• Welcome to our site! Electro Tech is an online community (with over 170,000 members) who enjoy talking about and building electronic circuits, projects and gadgets. To participate you need to register. Registration is free. Click here to register now.

Will this work?

Status
Not open for further replies.

birdman0_o

Active Member
No I dont think so, you should look at this:
Rectifier circuits : DIODES AND RECTIFIERS
The middle of a center tap transformer is always ground. You can rectify each of the other two leads with just a diode as illustrated in my link and this will give you a full wave. Your second picture will not work because there is no ground. Perhaps you do not understand how a center tap transformer works and should look it up.

Mike
 

Ross Craney

New Member
Yes it will work though I'm not sure why you would want to.
 

rmn_tech

Member
No I dont think so, you should look at this:
Rectifier circuits : DIODES AND RECTIFIERS
The middle of a center tap transformer is always ground. You can rectify each of the other two leads with just a diode as illustrated in my link and this will give you a full wave. Your second picture will not work because there is no ground. Perhaps you do not understand how a center tap transformer works and should look it up.

Mike
Of course the second one will work why refer to ground at all ? it's just +ve / -ve

Both will in fact work.
 

amsm

New Member
Yes it will work though I'm not sure why you would want to.
I have a 24V transformer and two 12V transformers. I need some 24V current and as much 12V current as possible.
I need a common ground. If I connect the grounds, is it still going to work? I'm a bit paranoid, because a cap just blew up in my face the day before yesterday, though I don't think the circuit was exactly like this.
 

crutschow

Well-Known Member
Most Helpful Member
I have a 24V transformer and two 12V transformers. I need some 24V current and as much 12V current as possible.
I need a common ground. If I connect the grounds, is it still going to work? I'm a bit paranoid, because a cap just blew up in my face the day before yesterday, though I don't think the circuit was exactly like this.
If you have separate transformers, why are you showing a schematic with just one transformer?

Just connect the 24V transformer to a single bridge rectifier and the 12V transformers to a different single bridge rectifier.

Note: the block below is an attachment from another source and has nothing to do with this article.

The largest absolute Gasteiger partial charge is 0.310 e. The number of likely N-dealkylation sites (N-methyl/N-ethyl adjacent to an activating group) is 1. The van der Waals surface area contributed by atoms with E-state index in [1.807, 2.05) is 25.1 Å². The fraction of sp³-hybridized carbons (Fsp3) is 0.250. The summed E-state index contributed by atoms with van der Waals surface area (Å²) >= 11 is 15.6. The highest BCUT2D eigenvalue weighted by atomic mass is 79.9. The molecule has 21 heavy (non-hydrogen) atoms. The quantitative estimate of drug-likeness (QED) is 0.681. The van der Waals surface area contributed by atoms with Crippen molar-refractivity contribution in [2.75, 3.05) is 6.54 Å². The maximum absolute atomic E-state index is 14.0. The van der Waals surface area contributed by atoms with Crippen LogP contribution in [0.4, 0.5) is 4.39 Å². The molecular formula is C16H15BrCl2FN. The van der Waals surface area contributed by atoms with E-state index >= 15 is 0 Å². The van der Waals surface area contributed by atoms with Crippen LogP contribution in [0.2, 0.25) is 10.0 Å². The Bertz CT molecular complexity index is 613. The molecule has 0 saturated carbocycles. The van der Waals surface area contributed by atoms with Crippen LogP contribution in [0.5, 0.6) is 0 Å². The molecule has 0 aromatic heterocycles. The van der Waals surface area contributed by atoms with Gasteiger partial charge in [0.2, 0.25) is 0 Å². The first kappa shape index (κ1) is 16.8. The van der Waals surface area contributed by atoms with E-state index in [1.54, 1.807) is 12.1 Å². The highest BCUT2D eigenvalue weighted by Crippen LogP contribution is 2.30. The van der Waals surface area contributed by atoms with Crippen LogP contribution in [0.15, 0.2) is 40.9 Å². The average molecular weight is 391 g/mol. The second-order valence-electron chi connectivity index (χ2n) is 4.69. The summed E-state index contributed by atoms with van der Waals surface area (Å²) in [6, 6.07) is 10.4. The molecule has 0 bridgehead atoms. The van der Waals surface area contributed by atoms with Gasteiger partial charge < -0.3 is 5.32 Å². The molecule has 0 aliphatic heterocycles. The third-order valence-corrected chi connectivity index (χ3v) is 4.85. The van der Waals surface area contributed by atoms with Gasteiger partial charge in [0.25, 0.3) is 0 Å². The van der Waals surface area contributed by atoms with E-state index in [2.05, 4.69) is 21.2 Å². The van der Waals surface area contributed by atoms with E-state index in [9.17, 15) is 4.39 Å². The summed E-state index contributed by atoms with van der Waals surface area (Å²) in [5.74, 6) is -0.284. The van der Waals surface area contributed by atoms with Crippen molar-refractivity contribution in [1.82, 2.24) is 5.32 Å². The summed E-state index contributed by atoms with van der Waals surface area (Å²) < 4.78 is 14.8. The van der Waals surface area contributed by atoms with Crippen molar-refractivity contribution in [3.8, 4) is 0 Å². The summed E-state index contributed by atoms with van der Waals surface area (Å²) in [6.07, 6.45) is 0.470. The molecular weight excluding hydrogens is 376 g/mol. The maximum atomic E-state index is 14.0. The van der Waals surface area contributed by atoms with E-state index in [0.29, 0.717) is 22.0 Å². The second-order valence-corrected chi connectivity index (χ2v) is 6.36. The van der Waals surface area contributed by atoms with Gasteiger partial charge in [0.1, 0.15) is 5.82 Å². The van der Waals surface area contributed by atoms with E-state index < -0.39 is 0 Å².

To maximize the current you can connect the output of the two 12V transformers in parallel or run each output to it's own bridge rectifier.

If you run the transformers in parallel you have to make sure they have the same phase output; if they are opposite phase they will blow. (Check the phase by connecting one lead from each transformer together. Check the AC voltage between the other leads. It should read near 0V. If not reverse the leads to one of the transformers.)

You can connect all the bridge outputs to a common ground as long as none of the transformer outputs are grounded.
 

amsm

New Member
OK, I think everything is in order, but I submit it for peer review. There will be caps in appropriate places, of course, to smooth out any ripple.
 

Attachments

Diver300

Well-Known Member
Most Helpful Member
Sorry, but that won't work.

The two bridge rectifiers on the 24 V transformer combine to give you 24 V on the 12V line.

I have shown one of the current paths on my drawing. There are other problems as well. It is generally not a good idea to have more than one rectifier on one transformer.
 

Attachments

amsm

New Member
The two bridge rectifiers on the 24 V transformer combine to give you 24 V on the 12V line.
Jeez! I'm really rusty, to have missed that!
Well, that explains why the capacitor exploded! Thank for your input!

Would omitting "B1" correct the problem and still give me some amperage?
 
Last edited:

crutschow

Well-Known Member
Most Helpful Member
You only want one bridge rectifier per transformer winding, you can't use two to give different voltages from the center tap.
 

crutschow

Well-Known Member
Most Helpful Member

mneary

New Member
The voltages will be different, sometimes double, sometimes half, of what you expect. Sometimes the voltages will be near zero until the magic smoke escapes from one or more diodes or transformers.

Keep the circuit simple enough to understand. There is no reason to make complex diode circuits. The experts don't do it, and there is even less reason for the novice to do so.
 
Last edited:

Sceadwian

Banned
Why are you trying something like this in the first place? Use a single bridge rectifier and stop using the center tap of the transformer.
 
Status
Not open for further replies.

Latest threads

EE World Online Articles

Loading
Top